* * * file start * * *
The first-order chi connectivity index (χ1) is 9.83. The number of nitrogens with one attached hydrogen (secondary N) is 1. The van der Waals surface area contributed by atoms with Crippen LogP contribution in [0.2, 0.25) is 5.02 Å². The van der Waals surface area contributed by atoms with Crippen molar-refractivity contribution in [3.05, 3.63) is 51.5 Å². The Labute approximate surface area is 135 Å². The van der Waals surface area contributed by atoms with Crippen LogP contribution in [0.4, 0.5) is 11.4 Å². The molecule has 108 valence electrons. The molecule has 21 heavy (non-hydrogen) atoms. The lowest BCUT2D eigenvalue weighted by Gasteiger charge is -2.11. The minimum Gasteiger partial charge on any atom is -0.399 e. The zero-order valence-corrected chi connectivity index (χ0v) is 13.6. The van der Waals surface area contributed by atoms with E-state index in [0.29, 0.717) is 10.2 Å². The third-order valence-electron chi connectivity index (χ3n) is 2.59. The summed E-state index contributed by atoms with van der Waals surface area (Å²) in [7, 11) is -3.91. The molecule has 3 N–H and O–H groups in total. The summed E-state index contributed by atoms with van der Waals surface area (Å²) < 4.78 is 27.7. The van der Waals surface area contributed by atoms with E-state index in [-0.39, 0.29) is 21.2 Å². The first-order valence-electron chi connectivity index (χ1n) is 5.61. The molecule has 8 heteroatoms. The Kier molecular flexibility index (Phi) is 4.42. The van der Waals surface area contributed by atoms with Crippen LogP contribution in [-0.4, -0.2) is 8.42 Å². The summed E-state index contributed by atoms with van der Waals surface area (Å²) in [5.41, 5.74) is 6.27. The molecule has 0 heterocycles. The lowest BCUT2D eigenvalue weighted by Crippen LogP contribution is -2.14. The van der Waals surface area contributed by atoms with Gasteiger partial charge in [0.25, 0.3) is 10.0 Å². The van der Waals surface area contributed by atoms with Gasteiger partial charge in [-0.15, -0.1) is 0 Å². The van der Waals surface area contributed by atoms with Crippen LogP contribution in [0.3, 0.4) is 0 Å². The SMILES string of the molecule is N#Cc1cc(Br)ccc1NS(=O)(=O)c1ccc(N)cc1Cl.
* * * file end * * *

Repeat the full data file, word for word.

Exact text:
The first-order chi connectivity index (χ1) is 9.83. The number of nitrogens with one attached hydrogen (secondary N) is 1. The van der Waals surface area contributed by atoms with Crippen LogP contribution in [0.2, 0.25) is 5.02 Å². The van der Waals surface area contributed by atoms with Crippen molar-refractivity contribution in [3.05, 3.63) is 51.5 Å². The Labute approximate surface area is 135 Å². The van der Waals surface area contributed by atoms with Crippen LogP contribution in [0.4, 0.5) is 11.4 Å². The molecule has 108 valence electrons. The molecule has 21 heavy (non-hydrogen) atoms. The lowest BCUT2D eigenvalue weighted by Gasteiger charge is -2.11. The minimum Gasteiger partial charge on any atom is -0.399 e. The zero-order valence-corrected chi connectivity index (χ0v) is 13.6. The van der Waals surface area contributed by atoms with E-state index in [0.29, 0.717) is 10.2 Å². The third-order valence-electron chi connectivity index (χ3n) is 2.59. The summed E-state index contributed by atoms with van der Waals surface area (Å²) in [7, 11) is -3.91. The molecule has 3 N–H and O–H groups in total. The summed E-state index contributed by atoms with van der Waals surface area (Å²) < 4.78 is 27.7. The van der Waals surface area contributed by atoms with E-state index in [-0.39, 0.29) is 21.2 Å². The first-order valence-electron chi connectivity index (χ1n) is 5.61. The molecule has 8 heteroatoms. The Kier molecular flexibility index (Phi) is 4.42. The van der Waals surface area contributed by atoms with Crippen LogP contribution in [-0.4, -0.2) is 8.42 Å². The summed E-state index contributed by atoms with van der Waals surface area (Å²) in [5.41, 5.74) is 6.27. The molecule has 0 heterocycles. The lowest BCUT2D eigenvalue weighted by Crippen LogP contribution is -2.14. The van der Waals surface area contributed by atoms with Gasteiger partial charge in [0.25, 0.3) is 10.0 Å². The van der Waals surface area contributed by atoms with Gasteiger partial charge in [-0.15, -0.1) is 0 Å². The van der Waals surface area contributed by atoms with Crippen LogP contribution in [0.3, 0.4) is 0 Å². The SMILES string of the molecule is N#Cc1cc(Br)ccc1NS(=O)(=O)c1ccc(N)cc1Cl.